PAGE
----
drescherjm

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My biggest worry would be the hermetic seal. I mean if that is somehow compromised over time. Also would it have at least the same ability to tolerate vibration since the heads will be flying closer to the platters (or would they not)?
 

JoeComp

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My biggest worry would be the hermetic seal. I mean if that is somehow compromised over time. Also would it have at least the same ability to tolerate vibration since the heads will be flying closer to the platters (or would they not)?

I doubt the flying height will be significantly different. It is not randomly determined -- the designers control it by adjusting the spring tension in the heads to obtain the desired flying height.

As for the hermetic seals -- there are decades of data on hermetic seals and helium leak rates. The traditional method for measuring leak rates of hermetically sealed devices is to introduce helium into the device (either before sealing, or after sealing by placing the device in a pressurized helium chamber) and then put the device in a vacuum chamber with a mass spectrometer to detect helium.

I expect the HGST designers used existing hermetic seal technology and helium leak data, perhaps with a few tweaks, to develop the technology for the hermetic seals on the HDDs. I expect that they did plenty of vibration, G-shock, and thermal cycling tests to qualify the technology.
 

Trepidati0n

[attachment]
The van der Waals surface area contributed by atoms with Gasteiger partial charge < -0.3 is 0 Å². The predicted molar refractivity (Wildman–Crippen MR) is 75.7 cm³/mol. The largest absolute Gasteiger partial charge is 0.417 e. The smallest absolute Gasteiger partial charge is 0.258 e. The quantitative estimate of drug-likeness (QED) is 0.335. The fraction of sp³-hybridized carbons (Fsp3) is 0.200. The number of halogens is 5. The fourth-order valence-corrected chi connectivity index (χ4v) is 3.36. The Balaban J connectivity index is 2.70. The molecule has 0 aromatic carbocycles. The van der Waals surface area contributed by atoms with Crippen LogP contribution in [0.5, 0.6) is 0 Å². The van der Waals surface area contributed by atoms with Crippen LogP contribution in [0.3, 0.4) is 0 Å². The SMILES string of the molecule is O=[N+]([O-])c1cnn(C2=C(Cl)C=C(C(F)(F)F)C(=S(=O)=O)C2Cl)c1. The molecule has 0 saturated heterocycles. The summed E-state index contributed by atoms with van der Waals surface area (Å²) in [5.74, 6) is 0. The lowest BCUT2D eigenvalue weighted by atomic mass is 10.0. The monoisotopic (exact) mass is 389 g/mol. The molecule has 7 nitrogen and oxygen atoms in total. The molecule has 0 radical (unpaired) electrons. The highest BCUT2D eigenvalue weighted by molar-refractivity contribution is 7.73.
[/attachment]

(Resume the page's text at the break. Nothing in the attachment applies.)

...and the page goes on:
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I can see a very strong value in these drives for data storage facilities. To them...any thing reduces port count, foot print, and power has a very tangible and calculable benefit. Can't wait to see an update from the Backblaze blog.
 

Haserath

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What about:

-Price
-RPM
-Noise
-Transfer rates
-Heat

Any info on that?

-Enterprise only for now so it'll be steep
-Same
-Less
-Same
-Less

According to what I've read:
Helium causes less turbulence for lower noise. They are also able to make everything thinner and lighter thanks to the lower turbulence thus decreasing power.

The cost of the helium vs less materials needed should be a net positive for them. So it's a win.
 

Trepidati0n

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Should wait and see...

Care to back up your assertion or are you just a natural doubter? Sorry, common sense indicates that they wouldn't make this drive if it didn't have a tangible benefit to their largest consumption audience.